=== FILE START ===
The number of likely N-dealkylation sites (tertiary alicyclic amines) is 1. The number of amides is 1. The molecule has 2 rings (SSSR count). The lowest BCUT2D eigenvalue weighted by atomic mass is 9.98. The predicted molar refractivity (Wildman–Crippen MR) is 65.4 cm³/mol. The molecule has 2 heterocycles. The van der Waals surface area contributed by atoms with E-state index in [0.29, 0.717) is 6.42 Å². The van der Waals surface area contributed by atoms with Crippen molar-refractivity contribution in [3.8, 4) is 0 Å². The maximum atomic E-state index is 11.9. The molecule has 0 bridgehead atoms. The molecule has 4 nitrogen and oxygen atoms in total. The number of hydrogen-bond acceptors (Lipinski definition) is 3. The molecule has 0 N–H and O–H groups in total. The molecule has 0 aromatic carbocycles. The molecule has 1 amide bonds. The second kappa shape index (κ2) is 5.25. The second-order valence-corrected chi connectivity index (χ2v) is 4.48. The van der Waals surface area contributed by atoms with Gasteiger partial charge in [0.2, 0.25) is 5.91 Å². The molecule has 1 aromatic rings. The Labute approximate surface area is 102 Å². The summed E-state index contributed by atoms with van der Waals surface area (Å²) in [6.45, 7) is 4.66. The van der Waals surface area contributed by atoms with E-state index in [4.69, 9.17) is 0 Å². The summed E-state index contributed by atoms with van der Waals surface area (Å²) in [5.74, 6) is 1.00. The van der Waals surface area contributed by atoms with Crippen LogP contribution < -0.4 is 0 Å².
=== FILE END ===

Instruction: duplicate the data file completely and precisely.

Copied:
The number of likely N-dealkylation sites (tertiary alicyclic amines) is 1. The number of amides is 1. The molecule has 2 rings (SSSR count). The lowest BCUT2D eigenvalue weighted by atomic mass is 9.98. The predicted molar refractivity (Wildman–Crippen MR) is 65.4 cm³/mol. The molecule has 2 heterocycles. The van der Waals surface area contributed by atoms with E-state index in [0.29, 0.717) is 6.42 Å². The van der Waals surface area contributed by atoms with Crippen molar-refractivity contribution in [3.8, 4) is 0 Å². The maximum atomic E-state index is 11.9. The molecule has 0 bridgehead atoms. The molecule has 4 nitrogen and oxygen atoms in total. The number of hydrogen-bond acceptors (Lipinski definition) is 3. The molecule has 0 N–H and O–H groups in total. The molecule has 0 aromatic carbocycles. The molecule has 1 amide bonds. The second kappa shape index (κ2) is 5.25. The second-order valence-corrected chi connectivity index (χ2v) is 4.48. The van der Waals surface area contributed by atoms with Gasteiger partial charge in [0.2, 0.25) is 5.91 Å². The molecule has 1 aromatic rings. The Labute approximate surface area is 102 Å². The summed E-state index contributed by atoms with van der Waals surface area (Å²) in [6.45, 7) is 4.66. The van der Waals surface area contributed by atoms with E-state index in [4.69, 9.17) is 0 Å². The summed E-state index contributed by atoms with van der Waals surface area (Å²) in [5.74, 6) is 1.00. The van der Waals surface area contributed by atoms with Crippen LogP contribution < -0.4 is 0 Å².